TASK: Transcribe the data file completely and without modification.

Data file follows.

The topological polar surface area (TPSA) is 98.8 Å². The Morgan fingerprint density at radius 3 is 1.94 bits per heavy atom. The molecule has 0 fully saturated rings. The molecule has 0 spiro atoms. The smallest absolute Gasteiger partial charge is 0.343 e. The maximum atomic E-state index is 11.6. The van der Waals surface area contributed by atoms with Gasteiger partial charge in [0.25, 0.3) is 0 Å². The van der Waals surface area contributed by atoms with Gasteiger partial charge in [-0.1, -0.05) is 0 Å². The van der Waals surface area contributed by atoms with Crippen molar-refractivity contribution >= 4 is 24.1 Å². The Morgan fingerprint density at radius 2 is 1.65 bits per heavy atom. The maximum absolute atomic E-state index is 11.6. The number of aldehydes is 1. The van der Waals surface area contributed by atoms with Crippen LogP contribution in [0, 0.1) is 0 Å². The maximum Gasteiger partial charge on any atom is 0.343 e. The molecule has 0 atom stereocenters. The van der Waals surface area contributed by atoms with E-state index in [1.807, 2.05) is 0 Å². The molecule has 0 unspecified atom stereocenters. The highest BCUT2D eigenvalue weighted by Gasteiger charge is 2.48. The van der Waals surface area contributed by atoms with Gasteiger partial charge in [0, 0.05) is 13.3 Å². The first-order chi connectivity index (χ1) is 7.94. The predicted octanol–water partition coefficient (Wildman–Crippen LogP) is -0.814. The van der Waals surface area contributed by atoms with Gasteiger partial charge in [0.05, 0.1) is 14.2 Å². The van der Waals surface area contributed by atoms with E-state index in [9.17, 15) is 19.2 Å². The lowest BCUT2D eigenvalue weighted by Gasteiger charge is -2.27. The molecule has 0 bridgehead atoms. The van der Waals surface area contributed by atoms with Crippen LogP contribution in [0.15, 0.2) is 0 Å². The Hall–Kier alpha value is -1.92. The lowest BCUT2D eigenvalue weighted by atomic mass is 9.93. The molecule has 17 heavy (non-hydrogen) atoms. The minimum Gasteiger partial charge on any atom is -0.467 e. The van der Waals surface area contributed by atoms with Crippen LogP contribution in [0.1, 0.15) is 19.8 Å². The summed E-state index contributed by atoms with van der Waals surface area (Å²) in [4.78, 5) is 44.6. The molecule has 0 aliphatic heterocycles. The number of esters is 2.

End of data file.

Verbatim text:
The topological polar surface area (TPSA) is 98.8 Å². The Morgan fingerprint density at radius 3 is 1.94 bits per heavy atom. The molecule has 0 fully saturated rings. The molecule has 0 spiro atoms. The smallest absolute Gasteiger partial charge is 0.343 e. The maximum atomic E-state index is 11.6. The van der Waals surface area contributed by atoms with Gasteiger partial charge in [0.25, 0.3) is 0 Å². The van der Waals surface area contributed by atoms with Gasteiger partial charge in [-0.1, -0.05) is 0 Å². The van der Waals surface area contributed by atoms with Crippen molar-refractivity contribution >= 4 is 24.1 Å². The Morgan fingerprint density at radius 2 is 1.65 bits per heavy atom. The maximum absolute atomic E-state index is 11.6. The number of aldehydes is 1. The van der Waals surface area contributed by atoms with Crippen LogP contribution in [0, 0.1) is 0 Å². The maximum Gasteiger partial charge on any atom is 0.343 e. The molecule has 0 atom stereocenters. The van der Waals surface area contributed by atoms with E-state index in [1.807, 2.05) is 0 Å². The molecule has 0 unspecified atom stereocenters. The highest BCUT2D eigenvalue weighted by Gasteiger charge is 2.48. The van der Waals surface area contributed by atoms with Gasteiger partial charge in [0, 0.05) is 13.3 Å². The first-order chi connectivity index (χ1) is 7.94. The predicted octanol–water partition coefficient (Wildman–Crippen LogP) is -0.814. The van der Waals surface area contributed by atoms with Gasteiger partial charge in [0.05, 0.1) is 14.2 Å². The van der Waals surface area contributed by atoms with E-state index in [9.17, 15) is 19.2 Å². The lowest BCUT2D eigenvalue weighted by Gasteiger charge is -2.27. The molecule has 0 bridgehead atoms. The van der Waals surface area contributed by atoms with Crippen LogP contribution in [0.15, 0.2) is 0 Å². The Hall–Kier alpha value is -1.92. The lowest BCUT2D eigenvalue weighted by atomic mass is 9.93. The molecule has 17 heavy (non-hydrogen) atoms. The minimum Gasteiger partial charge on any atom is -0.467 e. The van der Waals surface area contributed by atoms with Crippen LogP contribution in [0.1, 0.15) is 19.8 Å². The summed E-state index contributed by atoms with van der Waals surface area (Å²) in [4.78, 5) is 44.6. The molecule has 0 aliphatic heterocycles. The number of esters is 2.